The Houston Symphony Chorus recently completed a highly successful series of concerts in the Czech Republic. Chorus Manager Anna Diemer shares her memories and impressions below.
The Houston Symphony Chorus was invited to sing with the Prague Symphony Orchestra for their season-closing program, which featured the Te Deum by the beloved Czech composer Antonín Dvorák and Beethoven’s Ninth Symphony. The tour was announced in November of 2015, and I spent a significant part of the following year and a half helping to organize the logistics.
The Chorus was also asked to participate in the Smetanova Litomysl Festival, which takes place annually in the small town where composer Bedrich Smetana was born. Citizens of the Czech Republic take great pride in their musical heritage, and we were delighted to learn several months before our departure that all three of our performances were sold out.
How do you get to Smetana Hall? Practice, practice, practice!
Before we could board the plane to Prague, we had a lot of work to do! During the month of May, the Houston Symphony Chorus premiered a brand new work by our composer-in-residence, Gabriela Lena Frank, and helped bid adieu to outgoing Principal Pops conductor Michael Krajewski in his Classic Broadway concert. In order to prepare for our tour in addition to all of our engagements with the Symphony, we scheduled extra rehearsals on Sunday afternoons, plus Monday through Friday evenings the week before we departed. Preparing and polishing the music was grueling, but our director, Betsy Cook Weber, led us through it with a smile—and her impeccable ear! By the time we were ready to depart, I had gotten to know the tour choir quite well and was looking forward to traveling with my 81 fellow singers and their guests.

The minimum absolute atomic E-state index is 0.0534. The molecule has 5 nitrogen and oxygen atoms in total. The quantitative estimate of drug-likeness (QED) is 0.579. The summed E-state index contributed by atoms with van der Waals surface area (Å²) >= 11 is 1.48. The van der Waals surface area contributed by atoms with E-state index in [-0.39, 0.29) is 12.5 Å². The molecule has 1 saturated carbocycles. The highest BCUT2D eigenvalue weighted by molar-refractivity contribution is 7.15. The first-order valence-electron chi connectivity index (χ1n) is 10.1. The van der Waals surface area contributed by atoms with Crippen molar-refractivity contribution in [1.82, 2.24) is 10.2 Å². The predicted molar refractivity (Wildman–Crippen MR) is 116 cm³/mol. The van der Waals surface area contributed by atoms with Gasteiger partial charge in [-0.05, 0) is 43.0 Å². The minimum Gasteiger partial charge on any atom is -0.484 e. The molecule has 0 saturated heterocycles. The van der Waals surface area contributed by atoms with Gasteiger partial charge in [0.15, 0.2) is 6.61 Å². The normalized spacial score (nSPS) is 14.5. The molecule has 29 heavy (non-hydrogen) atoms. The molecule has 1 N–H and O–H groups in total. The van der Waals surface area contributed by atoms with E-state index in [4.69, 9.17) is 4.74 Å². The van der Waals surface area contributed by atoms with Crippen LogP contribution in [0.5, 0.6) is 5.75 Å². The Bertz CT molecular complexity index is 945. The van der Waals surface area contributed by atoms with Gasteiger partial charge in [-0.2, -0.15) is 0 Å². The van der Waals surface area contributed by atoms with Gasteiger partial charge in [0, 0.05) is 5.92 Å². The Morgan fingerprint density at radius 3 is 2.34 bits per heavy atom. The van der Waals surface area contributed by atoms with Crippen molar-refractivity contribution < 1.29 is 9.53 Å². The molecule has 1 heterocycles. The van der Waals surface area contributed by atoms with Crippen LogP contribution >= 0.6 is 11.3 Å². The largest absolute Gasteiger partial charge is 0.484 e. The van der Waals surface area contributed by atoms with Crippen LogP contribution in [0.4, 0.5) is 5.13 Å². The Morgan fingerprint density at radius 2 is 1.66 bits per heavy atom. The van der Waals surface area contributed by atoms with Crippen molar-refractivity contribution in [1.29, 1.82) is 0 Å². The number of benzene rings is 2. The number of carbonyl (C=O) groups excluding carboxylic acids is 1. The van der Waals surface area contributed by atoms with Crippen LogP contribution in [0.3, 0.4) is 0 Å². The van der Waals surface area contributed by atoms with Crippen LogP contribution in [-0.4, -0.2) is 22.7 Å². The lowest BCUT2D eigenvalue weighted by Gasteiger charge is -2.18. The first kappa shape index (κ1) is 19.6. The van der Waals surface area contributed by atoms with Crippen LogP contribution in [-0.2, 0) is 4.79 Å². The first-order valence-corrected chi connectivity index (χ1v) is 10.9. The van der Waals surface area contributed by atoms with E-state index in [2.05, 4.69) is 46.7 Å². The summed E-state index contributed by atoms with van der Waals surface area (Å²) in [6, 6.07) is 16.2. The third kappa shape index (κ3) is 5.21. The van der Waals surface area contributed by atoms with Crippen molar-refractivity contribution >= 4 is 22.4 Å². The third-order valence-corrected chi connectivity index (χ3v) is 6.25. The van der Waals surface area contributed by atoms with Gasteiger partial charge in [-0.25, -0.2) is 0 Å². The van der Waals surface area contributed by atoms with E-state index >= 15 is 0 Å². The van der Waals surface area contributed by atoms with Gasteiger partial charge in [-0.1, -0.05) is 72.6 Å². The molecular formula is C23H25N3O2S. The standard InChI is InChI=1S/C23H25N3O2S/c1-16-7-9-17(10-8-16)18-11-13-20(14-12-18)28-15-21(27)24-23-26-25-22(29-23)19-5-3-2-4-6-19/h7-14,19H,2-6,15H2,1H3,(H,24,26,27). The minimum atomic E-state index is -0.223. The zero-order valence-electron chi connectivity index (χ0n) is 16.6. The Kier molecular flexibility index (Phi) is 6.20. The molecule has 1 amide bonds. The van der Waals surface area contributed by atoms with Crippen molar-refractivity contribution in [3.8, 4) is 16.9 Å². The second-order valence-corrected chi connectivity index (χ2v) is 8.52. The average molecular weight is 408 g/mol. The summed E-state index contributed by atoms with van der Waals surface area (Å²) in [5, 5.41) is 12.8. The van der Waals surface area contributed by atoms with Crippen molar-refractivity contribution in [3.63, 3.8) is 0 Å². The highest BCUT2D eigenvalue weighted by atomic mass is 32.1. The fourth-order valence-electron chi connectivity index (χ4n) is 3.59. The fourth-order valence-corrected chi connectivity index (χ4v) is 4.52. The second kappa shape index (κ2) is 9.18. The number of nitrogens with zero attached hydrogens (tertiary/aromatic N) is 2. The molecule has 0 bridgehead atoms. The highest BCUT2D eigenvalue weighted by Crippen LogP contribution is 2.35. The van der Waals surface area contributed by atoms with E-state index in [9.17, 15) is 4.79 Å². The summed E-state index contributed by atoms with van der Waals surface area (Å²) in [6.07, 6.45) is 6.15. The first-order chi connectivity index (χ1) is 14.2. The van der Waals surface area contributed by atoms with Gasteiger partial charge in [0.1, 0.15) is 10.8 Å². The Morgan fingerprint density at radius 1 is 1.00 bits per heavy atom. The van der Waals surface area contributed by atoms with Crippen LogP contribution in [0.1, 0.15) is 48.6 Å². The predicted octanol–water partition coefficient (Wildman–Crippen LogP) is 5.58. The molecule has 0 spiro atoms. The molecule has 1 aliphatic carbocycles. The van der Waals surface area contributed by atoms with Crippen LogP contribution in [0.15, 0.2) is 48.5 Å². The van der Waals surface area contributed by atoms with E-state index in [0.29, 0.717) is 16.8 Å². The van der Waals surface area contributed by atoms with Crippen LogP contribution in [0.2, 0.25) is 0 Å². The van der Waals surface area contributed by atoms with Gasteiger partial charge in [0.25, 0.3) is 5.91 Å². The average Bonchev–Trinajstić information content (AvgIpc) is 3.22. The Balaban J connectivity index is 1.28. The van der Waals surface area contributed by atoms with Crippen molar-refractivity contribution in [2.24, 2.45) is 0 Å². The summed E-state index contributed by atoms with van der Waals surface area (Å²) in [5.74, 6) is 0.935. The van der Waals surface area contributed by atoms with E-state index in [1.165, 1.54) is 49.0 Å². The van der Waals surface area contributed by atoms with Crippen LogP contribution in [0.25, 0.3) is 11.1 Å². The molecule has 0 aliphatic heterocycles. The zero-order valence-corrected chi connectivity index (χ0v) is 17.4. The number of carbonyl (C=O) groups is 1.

On Sunday, June 11, we were off! I only caught a few hours of sleep on the plane, but the adrenaline of shepherding the group to our closely-scheduled connecting flight at Heathrow kept me wide awake and chipper. As our plane descended into the Prague airport, my eyes were glued to the window as I took in the rolling green hills and red roofs of the Czech countryside for the first time.
Our first rehearsal with the Prague Symphony Orchestra was in Smetana Hall on Tuesday morning, and I ogled the pink marble and magnificent Art Nouveau chandeliers that adorned the lobby. The acoustic of the hall matched its decor—as we began the choral fourth movement of Beethoven’s Ninth, the warm, rich sound of the cellos and basses resonated beautifully throughout the hall. At that moment, I truly recognized what an honor it was to be singing with a renowned European orchestra in an historic hall, whose ornately decorated walls had heard the echoes of Beethoven’s Ninth hundreds of times before.
A Czech Ode to Joy